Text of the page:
Remember learning about the Brontë sisters and how they would scratch out words on paper? It sounds glamorous and tedious. Today we wonder why anyone would want to write anything by hand. We have a multitude of distractions. Everything is vying for our attention: kids, partners, work, social media, bingeable programming. Typing in a white square seems so much faster and easier. I can get my thoughts out faster and be done with it. Why would I take the time to open a notebook, click a pen, and loop letters into words? Why would anyone?

My preference for the notebook goes back to my first one in 1986. This coincided with me entering the workforce. Though computers were around with their mammoth floppy disks, my first office job was sitting in front of an electric typewriter. Clicking away like Hemmingway was not going to happen. Enter the notebook. I could write and no one would know. …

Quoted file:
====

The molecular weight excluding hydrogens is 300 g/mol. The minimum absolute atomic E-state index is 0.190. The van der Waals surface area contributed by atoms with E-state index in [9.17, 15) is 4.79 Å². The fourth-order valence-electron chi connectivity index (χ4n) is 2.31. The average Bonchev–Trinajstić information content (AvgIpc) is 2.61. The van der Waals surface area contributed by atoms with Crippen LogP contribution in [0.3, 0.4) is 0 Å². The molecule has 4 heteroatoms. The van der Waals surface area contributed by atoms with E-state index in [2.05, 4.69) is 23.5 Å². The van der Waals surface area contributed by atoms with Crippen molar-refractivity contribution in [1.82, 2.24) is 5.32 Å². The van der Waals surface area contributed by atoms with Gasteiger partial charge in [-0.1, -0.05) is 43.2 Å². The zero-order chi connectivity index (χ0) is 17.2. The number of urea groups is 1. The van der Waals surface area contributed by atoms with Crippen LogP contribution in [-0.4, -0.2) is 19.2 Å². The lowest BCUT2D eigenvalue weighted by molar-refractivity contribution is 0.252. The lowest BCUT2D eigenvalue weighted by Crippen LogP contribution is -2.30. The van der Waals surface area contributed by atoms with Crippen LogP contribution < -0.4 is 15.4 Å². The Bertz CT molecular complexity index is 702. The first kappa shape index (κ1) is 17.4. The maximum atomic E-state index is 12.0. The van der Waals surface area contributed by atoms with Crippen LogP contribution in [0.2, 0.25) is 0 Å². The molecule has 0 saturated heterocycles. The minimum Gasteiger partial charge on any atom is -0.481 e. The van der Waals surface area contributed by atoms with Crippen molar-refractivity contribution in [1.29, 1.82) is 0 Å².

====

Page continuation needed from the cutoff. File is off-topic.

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Photo Credit: Liz Kelso

I don’t take notice when I walk by a group of African-American men. I might if they are rowdy, but passing them doesn’t cause beads of sweat to drip down my spine. There is only a small chance that I will be accosted. This is not because I am also African-American, but because these men don’t notice me. I’m part of the scenery, a blur in their background as most people passing them are. Everyone except for an attractive young woman who gets the annoying cat call. Aside from something truly out of the ordinary, this is all these young men notice. …

About

Liz Kelso

Essayist, Poet, and Fiction writer from New York City. Unglamorous superhero by day. Part-time English Professor by night.